Antimicrobial Resistance Properties And Enterotoxigenic Gene Profile Of Methicillin-Resistant And Methicillin-Susceptible Staphylococcus Aureus Isolates From Raw Milk

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Elnaz Kabiri , Zohreh Mashak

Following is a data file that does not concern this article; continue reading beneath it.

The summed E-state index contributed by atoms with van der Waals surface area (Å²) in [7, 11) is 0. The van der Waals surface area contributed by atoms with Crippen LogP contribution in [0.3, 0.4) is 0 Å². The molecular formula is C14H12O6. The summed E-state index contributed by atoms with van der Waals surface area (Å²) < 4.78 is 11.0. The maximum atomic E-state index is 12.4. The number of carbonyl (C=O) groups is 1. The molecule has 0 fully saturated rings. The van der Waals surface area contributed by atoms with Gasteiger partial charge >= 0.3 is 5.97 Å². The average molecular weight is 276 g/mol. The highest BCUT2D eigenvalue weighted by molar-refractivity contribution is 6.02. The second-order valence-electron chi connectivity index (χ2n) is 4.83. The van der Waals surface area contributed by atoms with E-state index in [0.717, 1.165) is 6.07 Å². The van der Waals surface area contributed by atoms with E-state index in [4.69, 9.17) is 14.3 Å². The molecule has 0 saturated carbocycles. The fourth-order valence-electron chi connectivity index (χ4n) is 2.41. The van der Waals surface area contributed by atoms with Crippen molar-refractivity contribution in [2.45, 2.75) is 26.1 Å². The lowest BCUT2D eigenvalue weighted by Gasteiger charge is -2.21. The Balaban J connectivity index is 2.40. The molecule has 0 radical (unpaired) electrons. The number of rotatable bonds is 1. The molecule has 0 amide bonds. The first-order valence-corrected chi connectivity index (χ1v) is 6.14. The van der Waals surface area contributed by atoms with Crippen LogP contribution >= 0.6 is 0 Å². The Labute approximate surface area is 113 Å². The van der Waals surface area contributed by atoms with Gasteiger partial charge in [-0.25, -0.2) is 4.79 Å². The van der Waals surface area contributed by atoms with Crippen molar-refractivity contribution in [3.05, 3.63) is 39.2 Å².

Both methicillin-resistant and methicillin-susceptible Staphylococcus aureus bacteria are emerging causes of food-borne diseases. Raw milk of animal species may consider a reservoir of MRSA and MSSA strains. The present survey was done to assess the prevalence and antibiotic resistance properties of MRSA and MSSA strains isolated from raw milk samples of animal species. Three hundred and eighty raw milk samples were collected from cow, sheep, and goat species. S. aureus was identified using culture and biochemical tests. MRSA and MSS identification were done according to cefoxitin and oxacillin antibiotic resistance and mecA gene presence. The pattern of antibiotic resistance was determined by disk diffusion. The distribution of antibiotic resistance genes was determined using PCR. Forty-two out of 380 (11.05%) raw milk samples were contaminated with S. aureus. MRSA and MSSA strains were identified in 64.28% and 35.72% of S. aureus isolates. MRSA isolates harbored the uppermost resistance rate toward tetracycline (100%), penicillin (100%), trimethoprim-sulfamethoxazole (66.66%), erythromycin (66.66%), and ciprofloxacin (66.66%). MSSA isolates harbored the uppermost resistance rate toward tetracycline (46.66%), erythromycin (46.66%), penicillin (40%), azithromycin (40%), and gentamicin (40%). BlaZ (100%), aacA-D (62.96%), tetK (51.85%). cat1 (48.14%), and dfrA1 (44.44%) were the most commonly detected antibiotic resistance genes amongst the MRSA, while aacA-D (26.66%), ermA (26.66%), msrA (26.66%), tetK (26.66%), and gyrA (26.66%) were the most commonly detected amongst the MSSA strains. Raw milk samples may be sources of resistant MRSA and MSSA, which pose a hygienic threat in their consumption. MRSA harbored a higher prevalence of resistance and also the distribution of antibiotic resistance genes.  

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